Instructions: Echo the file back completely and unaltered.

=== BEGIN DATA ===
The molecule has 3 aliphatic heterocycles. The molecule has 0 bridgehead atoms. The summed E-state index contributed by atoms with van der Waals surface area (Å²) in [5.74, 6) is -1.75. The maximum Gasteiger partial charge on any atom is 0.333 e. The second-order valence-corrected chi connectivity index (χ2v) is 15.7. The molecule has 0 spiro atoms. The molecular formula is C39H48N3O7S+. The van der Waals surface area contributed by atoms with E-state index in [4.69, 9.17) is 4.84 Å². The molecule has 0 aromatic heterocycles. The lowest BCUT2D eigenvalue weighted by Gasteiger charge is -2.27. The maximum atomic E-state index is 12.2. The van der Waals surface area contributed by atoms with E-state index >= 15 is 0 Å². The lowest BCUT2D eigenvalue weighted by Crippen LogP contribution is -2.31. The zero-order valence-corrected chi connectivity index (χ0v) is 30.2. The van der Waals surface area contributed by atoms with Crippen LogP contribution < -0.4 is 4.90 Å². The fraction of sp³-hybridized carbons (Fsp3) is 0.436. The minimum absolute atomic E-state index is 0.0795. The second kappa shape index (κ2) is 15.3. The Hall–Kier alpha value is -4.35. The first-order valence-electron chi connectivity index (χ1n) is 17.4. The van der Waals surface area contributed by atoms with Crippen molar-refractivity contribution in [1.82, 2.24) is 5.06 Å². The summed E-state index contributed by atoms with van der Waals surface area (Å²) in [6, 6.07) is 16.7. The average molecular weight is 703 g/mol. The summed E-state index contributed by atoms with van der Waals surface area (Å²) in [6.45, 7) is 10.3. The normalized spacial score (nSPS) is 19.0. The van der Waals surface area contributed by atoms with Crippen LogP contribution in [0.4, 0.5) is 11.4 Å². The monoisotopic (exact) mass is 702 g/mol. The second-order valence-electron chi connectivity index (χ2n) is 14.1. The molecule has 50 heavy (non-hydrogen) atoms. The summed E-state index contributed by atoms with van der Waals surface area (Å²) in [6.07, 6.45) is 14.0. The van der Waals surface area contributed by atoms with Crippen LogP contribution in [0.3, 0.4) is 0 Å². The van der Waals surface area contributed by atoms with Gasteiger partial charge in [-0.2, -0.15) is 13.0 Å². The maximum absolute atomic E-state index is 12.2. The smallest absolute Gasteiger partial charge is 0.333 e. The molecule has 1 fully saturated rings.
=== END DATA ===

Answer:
The molecule has 3 aliphatic heterocycles. The molecule has 0 bridgehead atoms. The summed E-state index contributed by atoms with van der Waals surface area (Å²) in [5.74, 6) is -1.75. The maximum Gasteiger partial charge on any atom is 0.333 e. The second-order valence-corrected chi connectivity index (χ2v) is 15.7. The molecule has 0 spiro atoms. The molecular formula is C39H48N3O7S+. The van der Waals surface area contributed by atoms with E-state index in [4.69, 9.17) is 4.84 Å². The molecule has 0 aromatic heterocycles. The lowest BCUT2D eigenvalue weighted by Gasteiger charge is -2.27. The maximum atomic E-state index is 12.2. The van der Waals surface area contributed by atoms with E-state index >= 15 is 0 Å². The lowest BCUT2D eigenvalue weighted by Crippen LogP contribution is -2.31. The zero-order valence-corrected chi connectivity index (χ0v) is 30.2. The van der Waals surface area contributed by atoms with Crippen LogP contribution < -0.4 is 4.90 Å². The fraction of sp³-hybridized carbons (Fsp3) is 0.436. The minimum absolute atomic E-state index is 0.0795. The second kappa shape index (κ2) is 15.3. The Hall–Kier alpha value is -4.35. The first-order valence-electron chi connectivity index (χ1n) is 17.4. The van der Waals surface area contributed by atoms with Crippen molar-refractivity contribution in [1.82, 2.24) is 5.06 Å². The summed E-state index contributed by atoms with van der Waals surface area (Å²) in [6, 6.07) is 16.7. The average molecular weight is 703 g/mol. The summed E-state index contributed by atoms with van der Waals surface area (Å²) in [6.45, 7) is 10.3. The normalized spacial score (nSPS) is 19.0. The van der Waals surface area contributed by atoms with Crippen LogP contribution in [0.4, 0.5) is 11.4 Å². The monoisotopic (exact) mass is 702 g/mol. The second-order valence-electron chi connectivity index (χ2n) is 14.1. The molecule has 50 heavy (non-hydrogen) atoms. The summed E-state index contributed by atoms with van der Waals surface area (Å²) in [6.07, 6.45) is 14.0. The van der Waals surface area contributed by atoms with Crippen LogP contribution in [0.3, 0.4) is 0 Å². The van der Waals surface area contributed by atoms with Gasteiger partial charge in [-0.2, -0.15) is 13.0 Å². The maximum absolute atomic E-state index is 12.2. The smallest absolute Gasteiger partial charge is 0.333 e. The molecule has 1 fully saturated rings.